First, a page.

E. HERZIG: “Iran and the Former Soviet South”, London: The Royal Institute for International Affairs, 1995, p.2 29 S. NUNN, R. RUBIN, N. LUBIN, “Calming the Farghana Valley: Development and Dialogue in the Heart of Central Asia”, New York: The Century Foundation Press, 1999.
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emergence of American troops in Central Asia. American bases in Kyrgyzstan, Uzbekistan and Tajikistan are new footprints of western power in the region. Iran does not feel the immediate threats from these troops yet. Uzbek leaders and parliament has forced Americans to withdraw from its base in Khanabad. 6. While Iran’s role in the economic and political developments there should not be exaggerated, it is nevertheless fair to say that it has contributed to the economic development and political stability of the region and is likely to continue to do so in the future. On the economic level, Iran’s activity and success have been modest. This is partly because its own economy has been weak and therefore, unable to invest much in the developmental projects in the republics, or enter into joint ventures with other countries in order to do so. It is also because private companies and businessmen in Iran have had little experience in investing in foreign countries.30 Regional economic integration between Central Asia and Iran has been so limited because of its limited exports. Naturally, economic ties between Central Asia and its eastern neighbors have improved. Cheap goods from the Xinjiang province in China are particularly attractive for Central Asian traders. The fact that Iran’s policy is based not on ideology, but on trade and cultural links has also greatly helped Iran’s position vis-à-vis the republics. Its role in mediating between Armenia and Azerbaijan in their war over the Nagorno-Karabakh, the mediation between the pro-Moscow Tajik government and the nationalist and Islamist opposition groups have kept Iran from being seen as a threat to the stability of Central Asia by the Russians and the leaders of the republics. The prospect for construction of a gas pipeline from Iran to Armenia has been discussed for many years by the respective governments and other interested parties. The amount of gas to be transported to Armenia is one billion cubic meters per year in the first phase. There is also a possibility of expanding the project to export more natural gas to pass through Armenia to other countries. The Armenian border is within 60 km of the Iranian gas pipeline network, which connects Astara to Tabriz. Inside Armenia there would be another 60-100 km of new pipeline to be constructed depending on the final destination of this pipeline. The cost of construction of the pipeline and required compressors are expected to be in the range of $120-150 million and it would take less than a year to be completed by the Iranian and Armenian engineering and construction companies. Both Iranian and international companies have carried out the preliminary study of the project and several financing possibilities have been suggested. The fact that a project with such strategic and economic importance for the region has been delayed for so long shows that there are other variables to be considered.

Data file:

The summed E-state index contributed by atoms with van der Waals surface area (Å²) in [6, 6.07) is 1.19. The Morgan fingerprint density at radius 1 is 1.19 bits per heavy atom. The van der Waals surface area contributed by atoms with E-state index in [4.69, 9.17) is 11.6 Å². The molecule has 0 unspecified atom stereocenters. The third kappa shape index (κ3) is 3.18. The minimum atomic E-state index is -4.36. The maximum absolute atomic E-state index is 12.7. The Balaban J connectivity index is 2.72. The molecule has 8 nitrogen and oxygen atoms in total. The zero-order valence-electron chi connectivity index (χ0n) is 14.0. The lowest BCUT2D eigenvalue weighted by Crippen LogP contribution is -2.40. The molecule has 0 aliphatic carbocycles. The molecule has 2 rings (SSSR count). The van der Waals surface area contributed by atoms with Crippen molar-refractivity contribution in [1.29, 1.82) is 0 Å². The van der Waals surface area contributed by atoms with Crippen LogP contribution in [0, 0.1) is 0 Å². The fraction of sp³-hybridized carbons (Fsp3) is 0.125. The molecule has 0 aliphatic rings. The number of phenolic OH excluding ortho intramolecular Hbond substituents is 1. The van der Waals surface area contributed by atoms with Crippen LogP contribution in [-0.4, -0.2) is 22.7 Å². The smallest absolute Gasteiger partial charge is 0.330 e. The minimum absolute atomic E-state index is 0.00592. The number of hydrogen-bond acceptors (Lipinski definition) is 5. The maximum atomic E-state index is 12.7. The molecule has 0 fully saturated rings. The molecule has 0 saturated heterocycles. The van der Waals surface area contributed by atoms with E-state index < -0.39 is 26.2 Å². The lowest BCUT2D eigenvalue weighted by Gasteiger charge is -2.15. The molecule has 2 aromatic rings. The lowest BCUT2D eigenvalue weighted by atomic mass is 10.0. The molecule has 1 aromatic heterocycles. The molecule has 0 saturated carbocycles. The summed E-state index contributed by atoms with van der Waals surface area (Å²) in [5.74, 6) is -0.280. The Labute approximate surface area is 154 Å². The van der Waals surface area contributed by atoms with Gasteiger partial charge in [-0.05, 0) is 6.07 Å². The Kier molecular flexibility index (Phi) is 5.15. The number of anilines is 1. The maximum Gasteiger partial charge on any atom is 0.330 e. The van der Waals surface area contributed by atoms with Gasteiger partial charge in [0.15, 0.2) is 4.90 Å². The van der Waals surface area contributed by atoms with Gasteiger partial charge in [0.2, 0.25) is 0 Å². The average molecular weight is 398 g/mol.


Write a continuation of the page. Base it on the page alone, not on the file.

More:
30

A. TAROCK: “Iran’s Policy in Central Asia”, Central Asian Survey, No. 2/1997, pp. 185-200.

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THE GREAT GAS PIPELINE

THE GREAT GAS PIPELINE

by Narsi GHORBAN

Plans for a gas pipeline stretching from Iran to India via Pakistan have vast economic and geopolitical implications. The dispute over possible land and sea routes. The International Consortium proposal and the role of private companies.

1.

W

orld natural gas consumption is expected to

grow by 2.8 percent between 2000 and 2025 making gas the fastest growing primary energy source in the world. As coal and oil were the dominant sources of energy in the nineteenth and twentieth centuries, gas is expected to be the fuel of the first part of the twenty-first century. The reasons for the dominance of gas in the coming decades are its availability in many countries, environmental concerns, diversification from coal, oil and nuclear energy on economic grounds, market deregulation and security concerns. The substitution of natural gas for coal and petroleum products as an environmentally friendly fuel has been gaining momentum in developed as well as developing countries in the past two decades. According to the British Petroleum Statistical Review of World Energy (June 2000), the Middle East with 40.6 percent of world reserves has the largest gas resources. And if the gas resources of Russia and the Caspian Sea region are added to this sum, nearly two thirds of the world’s gas reserves are situated in Asia between the Persian Gulf and Siberia. In comparison, only 4.1 percent of the world’s gas reserves are situated in North America and 4 percent in Africa. The balance of energy consumption in North America and Europe has changed in favor of gas in the last two decades. In 2004, North America consumed over 29 percent of the world’s gas production. The Middle East region with over 40 percent of the world’s gas reserves has produced around 10 percent of the world’s gas. Iran alone has 15.3 percent of the world gas reserves but its gas production is 3.2 percent of global production overall. This imbalance has been partly due to the geographical distance between Middle Eastern gas producers and major gas consuming regions. The emergence of a huge potential gas market in the Indian sub-continent, Turkey, Europe and within the Middle East itself is likely to change this imbalance in the coming years. It is now widely believed that natural gas from this region will play an important role in supplying part of the increasing energy needs of India, Turkey and Europe in the first half of the twenty-first century. 2. The consumption of gas in India in 2004 was around 32 billion cubic meters (bcm). The present demand for gas in India, in excess of local production, where no fresh gas commitments are being made due to constraints on supply is estimated at over 10bcm/y (30 million cubic meters per day). However, if we consider unconstrained